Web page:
Wheat beer is a style of beer also sometimes referred to as white beer, and mainly associated with Germany
. In both English
, the words for "wheat" and "white" are similar (Weizen
), so a single term has never been established. Wheat beer, or Weizen
, is the more accurate as the drink, though often pale, is never actually white, and can in fact be extremely dark. The name derives, of course, from the fact that wheat
is used as the grain in the way that barley
is for most beers, although it does not fully replace it - all wheat beers contain a significant amount of barley as well.
Until recently, wheat beer was regarded as old-fashioned (rather like porter) and was largely neglected. There is some justification in this, as using wheat in the brewing process tends to clog the machinery and thus inconvenience the brewer, in a way that barley does not. Therefore it may not seem like good sense in the modern world for a brewer to use wheat when barley is freely available. However in recent years the phenomenon of "beer appreciation" has grown significantly, and it is recognised that beers are as varied and complex as wine. This has led to an increased interest in "unusual" styles like wheat beer.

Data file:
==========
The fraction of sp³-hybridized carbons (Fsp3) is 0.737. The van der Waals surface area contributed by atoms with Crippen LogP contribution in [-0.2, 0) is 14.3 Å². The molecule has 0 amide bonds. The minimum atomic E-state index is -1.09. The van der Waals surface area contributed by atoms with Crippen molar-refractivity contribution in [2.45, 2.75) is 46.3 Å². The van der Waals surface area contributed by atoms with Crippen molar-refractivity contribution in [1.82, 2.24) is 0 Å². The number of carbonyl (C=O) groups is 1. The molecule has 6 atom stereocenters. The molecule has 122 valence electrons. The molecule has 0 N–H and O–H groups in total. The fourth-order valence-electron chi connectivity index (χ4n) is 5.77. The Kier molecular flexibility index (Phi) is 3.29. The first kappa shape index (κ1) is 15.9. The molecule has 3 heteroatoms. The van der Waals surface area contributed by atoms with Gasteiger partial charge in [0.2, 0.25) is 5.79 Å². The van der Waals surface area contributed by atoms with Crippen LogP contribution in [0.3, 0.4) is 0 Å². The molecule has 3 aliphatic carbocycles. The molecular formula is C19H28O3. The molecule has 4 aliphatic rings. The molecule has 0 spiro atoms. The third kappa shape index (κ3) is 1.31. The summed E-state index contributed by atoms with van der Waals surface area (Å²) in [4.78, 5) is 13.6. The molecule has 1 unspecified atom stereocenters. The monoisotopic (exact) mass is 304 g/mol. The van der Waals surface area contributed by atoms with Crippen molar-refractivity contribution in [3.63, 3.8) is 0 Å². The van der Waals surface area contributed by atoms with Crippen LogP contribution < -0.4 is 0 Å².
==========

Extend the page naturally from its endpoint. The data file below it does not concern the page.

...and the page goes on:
Wheat beers, particularly in the aftertaste, have a sweet, fruity quality that can take some getting used to. Those habituated to lager or bitter may find themselves caught off guard by this flavour, which sometimes only makes itself known once the beer has got past the front of the mouth. This quality is responsible for the reputation possessed by wheat beer (at least in mainland Europe) as a refreshing drink, a thirst quencher. Another distinguishing characteristic of wheat beers is their cloudiness, owing to the yeast still present in the drink.
One of the best known wheat beers is Hoegaarden, an example of the Hefeweizen style (a yeasty style of wheat beer: Hefe is "yeast" in German). Perhaps uniquely among wheat beers, Hoegaarden is available on draught in some (but not most) British pubs.
Another commendable brew is Weihenstephaner of Freising, Germany, which advertises itself as the oldest brewery in the world. Their brand of wheat beer is unusually clear, and has a taste which seems like a lager on the tip of the tongue but gives way to an unexpected sweetness. Bear in mind that this beer pours with an enormous head if you're not careful.